Group Identity Essentialism and the Endorsement of Social Hierarchies

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* Article: Essentialism Promotes Racial Prejudice by Increasing Endorsement of Social Hierarchies. By Tara M. Mandalaywala, David M. Amodio, Marjorie Rhodes. Social Psychological and Personality Science, Vol 9, Issue 4, 2018 [1]



Why do essentialist beliefs promote prejudice? We proposed that essentialist beliefs increase prejudice toward Black people because they imply that existing social hierarchies reflect a naturally occurring structure. We tested this hypothesis in three studies (N = 621). Study 1 revealed that racial essentialism was associated with increased prejudice toward Blacks among both White and Black adult participants, suggesting that essentialism relates to prejudice according to social hierarchy rather than only to group membership. Studies 2 and 3 experimentally demonstrated that increasing essentialist beliefs induced stronger endorsement of social hierarchies in both Black and White participants, which in turn mediated the effect of essentialism on negative attitudes toward Black people. Together, these findings suggest that essentialism increases prejudice toward low-status groups by increasing endorsement of social hierarchies and existing inequality.


Steven J. Lawrence:

"In the 2017 paper, “Essentialism Promotes Racial Prejudice by Increasing Endorsement of Social Hierarchies”, researchers shine a bright light on the connections between and among group identity essentialism, prejudice, and social hierarchies through several controlled studies.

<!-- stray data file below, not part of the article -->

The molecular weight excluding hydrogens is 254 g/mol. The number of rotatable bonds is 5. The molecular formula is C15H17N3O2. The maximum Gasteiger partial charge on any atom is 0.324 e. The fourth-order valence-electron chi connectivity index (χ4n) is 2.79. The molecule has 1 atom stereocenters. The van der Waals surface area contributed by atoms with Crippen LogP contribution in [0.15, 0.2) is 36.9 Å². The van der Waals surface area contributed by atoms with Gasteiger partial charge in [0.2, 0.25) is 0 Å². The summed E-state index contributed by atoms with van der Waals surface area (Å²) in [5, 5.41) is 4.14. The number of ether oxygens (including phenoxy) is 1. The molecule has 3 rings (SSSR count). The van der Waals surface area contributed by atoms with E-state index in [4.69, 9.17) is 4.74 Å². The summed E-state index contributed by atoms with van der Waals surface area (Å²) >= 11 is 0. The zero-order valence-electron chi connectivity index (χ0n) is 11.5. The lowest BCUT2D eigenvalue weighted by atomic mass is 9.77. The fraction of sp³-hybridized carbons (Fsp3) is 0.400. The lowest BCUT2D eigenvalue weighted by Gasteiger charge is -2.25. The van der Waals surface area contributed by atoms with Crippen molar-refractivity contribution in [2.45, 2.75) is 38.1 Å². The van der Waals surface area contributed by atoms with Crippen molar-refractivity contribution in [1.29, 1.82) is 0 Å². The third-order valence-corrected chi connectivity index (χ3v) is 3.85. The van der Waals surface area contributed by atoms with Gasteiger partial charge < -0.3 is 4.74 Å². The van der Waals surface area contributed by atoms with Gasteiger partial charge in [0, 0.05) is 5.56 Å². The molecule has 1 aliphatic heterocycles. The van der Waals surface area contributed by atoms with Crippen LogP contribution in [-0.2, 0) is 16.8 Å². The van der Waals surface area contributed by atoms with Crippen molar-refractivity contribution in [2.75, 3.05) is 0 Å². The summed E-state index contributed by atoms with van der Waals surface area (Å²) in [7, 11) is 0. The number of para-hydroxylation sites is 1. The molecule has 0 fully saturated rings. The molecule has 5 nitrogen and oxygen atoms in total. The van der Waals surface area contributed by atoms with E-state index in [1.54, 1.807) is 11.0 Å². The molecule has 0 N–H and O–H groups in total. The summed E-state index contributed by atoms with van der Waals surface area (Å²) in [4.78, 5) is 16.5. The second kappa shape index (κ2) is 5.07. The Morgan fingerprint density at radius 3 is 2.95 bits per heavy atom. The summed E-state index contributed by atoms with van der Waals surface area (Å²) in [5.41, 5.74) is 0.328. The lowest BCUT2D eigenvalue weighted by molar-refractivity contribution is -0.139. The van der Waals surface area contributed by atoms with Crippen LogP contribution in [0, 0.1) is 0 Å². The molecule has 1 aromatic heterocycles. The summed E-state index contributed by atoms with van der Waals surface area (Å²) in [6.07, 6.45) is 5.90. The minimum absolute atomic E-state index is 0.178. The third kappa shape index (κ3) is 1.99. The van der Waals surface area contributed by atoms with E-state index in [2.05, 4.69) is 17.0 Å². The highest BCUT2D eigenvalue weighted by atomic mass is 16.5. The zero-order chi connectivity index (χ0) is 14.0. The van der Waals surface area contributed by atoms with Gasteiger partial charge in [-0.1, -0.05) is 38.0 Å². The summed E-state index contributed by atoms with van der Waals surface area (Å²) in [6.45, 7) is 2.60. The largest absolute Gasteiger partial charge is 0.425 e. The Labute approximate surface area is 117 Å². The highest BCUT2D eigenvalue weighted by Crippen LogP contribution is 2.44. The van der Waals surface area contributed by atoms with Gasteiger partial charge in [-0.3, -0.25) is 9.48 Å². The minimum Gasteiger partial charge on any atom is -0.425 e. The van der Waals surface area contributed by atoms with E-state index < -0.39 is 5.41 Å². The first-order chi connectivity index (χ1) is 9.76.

The focus of the study was on anti-Black attitudes, examining the links between group identity essentialism, social hierarchy endorsement, and how they are linked with “negative attitudes toward lower status social groups”. The study involved both Black and white participants.

In the earlier phases of the study, the authors discovered a connection between essentialism and “belief-based prejudice”.

Essentialism causally increased prejudice by enhancing endorsement of social hierarchies. Among all participants, the induction of essentialism led to greater endorsement of social hierarchies, and, in White participants, to stronger prejudice toward Blacks. These findings provide new evidence that the manipulation of essentialist thinking can alter belief-based prejudice. Furthermore, the effect of essentialism on prejudice in White participants was mediated by changes in hierarchy endorsement, providing initial support for the hypothesis that essentialism increases prejudice toward Blacks by increasing endorsement of existing social hierarchies.

These findings seem to indicate that when group identity essentialism is formally introduced as a legitimate belief on any scale, the justification for the existence of social hierarchies is thus also introduced, and for those who already have essentialist beliefs about a specific identity group, the justification for the existence of social hierarchies is further reinforced.

An important aspect of the study’s findings is that, depending on the context, the recognition and adjustments for the causal relationships between all three elements—essentialism, prejudice, endorsing social hierarchies—can be applied to a wide variety of identity groups.

On the impact of these relationships on the continuation of oppressive systems through the perpetuation of existing social hierarchies, the authors conclude the following:

These results revealed a causal effect of essentialism on social hierarchy endorsement, which in turn explained the effect of essentialism on prejudice. These findings suggest that by leading individuals to view social hierarchies as objectively determined and natural, essentialism increases the tendency to endorse, and perhaps perpetuate, existing hierarchies through continued prejudice toward lower status social groups.